Friday, August 22, 2014

Psychotherapy is Not Useless

As part of my readings for my social work classes I had to read a few articles describing the shift in the social work profession. The writers invariably expressed outrage that the profession had shifted away from promoting policy change and instead focused on direct practice (ie therapy). They think that therapy produces no useful results in the long run and that social workers need to focus on making life better for communities. In fact, many writers critique the practice of therapy on the grounds that it caters to middle class clients, and creates an environment of dependency on the therapist.
These articles were hard for me to read because I believe so strongly in therapy and because, well, that’s what I want to do when I graduate.
I don’t want to go into policy change. I’d rather stay far away from policy. I just don’t have the drive in me to make big changes socially. Am I fed up with some things? Yeah, but not the ones that everyone else seems to care about. Poverty, racism, drug addiction epidemics… those are all problems that I care about in the sense that I would rather they don’t exist, but I’m not going to fight them tooth and nail.
Maybe that’s a bad thing. It seems like social workers are mandated to hold certain political views. Like we’re not allowed to express anti-welfare sentiments. We have to care about every single issue and we have to take the side of the needy no matter what we actually think. I can tell that I’m going to be the bigoted conservative one in my classes, even though in the larger community I would definitely count as liberal or at least moderate.
Anyway, I don’t think psychotherapy is useless. My first reason for this is my own personal experience with it. I can guarantee that if I had never gone to a therapist I would be throwing up probably every day of my life. A therapist allowed me a safe place to talk and process my issues, which I’d never had before. Bad therapists really don’t make much of an impact, but I think they’re still helpful to their clients just as a face to talk to.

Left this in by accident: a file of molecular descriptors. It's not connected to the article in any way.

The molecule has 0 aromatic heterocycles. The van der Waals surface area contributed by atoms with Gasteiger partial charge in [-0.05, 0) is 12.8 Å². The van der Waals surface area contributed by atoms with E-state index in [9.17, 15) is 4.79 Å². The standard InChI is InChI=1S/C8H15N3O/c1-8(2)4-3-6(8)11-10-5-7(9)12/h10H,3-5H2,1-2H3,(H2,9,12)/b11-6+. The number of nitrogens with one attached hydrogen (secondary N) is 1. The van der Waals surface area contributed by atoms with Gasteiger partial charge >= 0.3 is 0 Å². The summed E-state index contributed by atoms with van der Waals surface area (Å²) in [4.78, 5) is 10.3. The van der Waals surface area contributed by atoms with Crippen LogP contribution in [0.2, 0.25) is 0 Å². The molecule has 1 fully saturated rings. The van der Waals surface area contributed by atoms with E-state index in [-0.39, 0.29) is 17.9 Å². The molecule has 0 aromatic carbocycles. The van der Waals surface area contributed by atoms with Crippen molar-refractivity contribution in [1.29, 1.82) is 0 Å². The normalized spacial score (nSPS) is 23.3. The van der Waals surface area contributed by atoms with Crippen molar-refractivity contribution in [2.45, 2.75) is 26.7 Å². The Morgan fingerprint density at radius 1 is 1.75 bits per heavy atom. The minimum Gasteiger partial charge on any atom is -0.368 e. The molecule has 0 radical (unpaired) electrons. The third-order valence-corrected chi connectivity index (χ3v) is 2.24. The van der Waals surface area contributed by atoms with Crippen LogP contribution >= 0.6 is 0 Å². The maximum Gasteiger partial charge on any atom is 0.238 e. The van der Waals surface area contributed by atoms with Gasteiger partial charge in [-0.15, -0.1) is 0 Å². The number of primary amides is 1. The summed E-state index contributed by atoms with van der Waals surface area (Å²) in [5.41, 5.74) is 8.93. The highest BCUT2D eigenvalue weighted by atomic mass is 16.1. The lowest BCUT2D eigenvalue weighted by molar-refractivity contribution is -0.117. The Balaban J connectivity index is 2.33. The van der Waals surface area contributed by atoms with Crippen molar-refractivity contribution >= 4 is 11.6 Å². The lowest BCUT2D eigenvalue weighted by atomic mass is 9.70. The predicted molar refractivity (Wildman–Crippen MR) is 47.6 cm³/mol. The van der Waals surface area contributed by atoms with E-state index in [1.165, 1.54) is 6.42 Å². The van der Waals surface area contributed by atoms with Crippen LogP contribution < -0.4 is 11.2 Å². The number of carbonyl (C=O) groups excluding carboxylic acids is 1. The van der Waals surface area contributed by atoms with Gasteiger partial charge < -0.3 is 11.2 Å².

My second reason is that therapy allows others to reach their full potential. And when people reach their full potential they do good in the world and can reach out. So even if social workers aren’t directly helping tons of people, indirectly they’re very important for their communities.
My third reason is that there are some problems that can’t be eliminated. Poverty is never going to go away because there’s always going to be a lowest earning income bracket. You can succeed in helping individuals or small groups, so why not focus on those efforts rather than failing to help everyone?
I have a feeling my opinion will change by the time I graduate from this master’s program. But those are my feelings now. 


  1. There may be arenas where people won't be receptive to your beliefs (and it's totally up to you if you want to voice them and get into debates in those situations) but don't be afraid to have different beliefs. My experience in psychology and sociology classes was very different. Psychology focused on the individual's ability to change the way they experience the community, and sociology focused on how the community influenced the person - in my soc class, to the extent that it essentially negated personal responsibility. I believe both are very important, but a single person has minimal influence over the community and much more on themselves. I don't see anything wrong with enabling a person to better handle the situation they are in! It doesn't mean community isn't also important, but people whose driving force is community building can do that while other people whose driving force is the individual focus on that. They don't have to be opposing forces.

  2. I agree that therapy is not useless. Without my therapist I would've been right there with you, still in the midst of my ED, harming myself, etc. My therapist gave me a safe place to vent, made me feel like my problems were important, and gave me strategies to relax and work on myself so I could better myself and recover fully.

  3. I don't think therapy is useless, but at the same time, I feel like all I do when I go is vent and get very little feedback. Maybe it's because I make decisions based on what others think and feel, which I know is bad, but if I'm not getting a response, then I don't feel the need to go to therapy. That's just my opinion.


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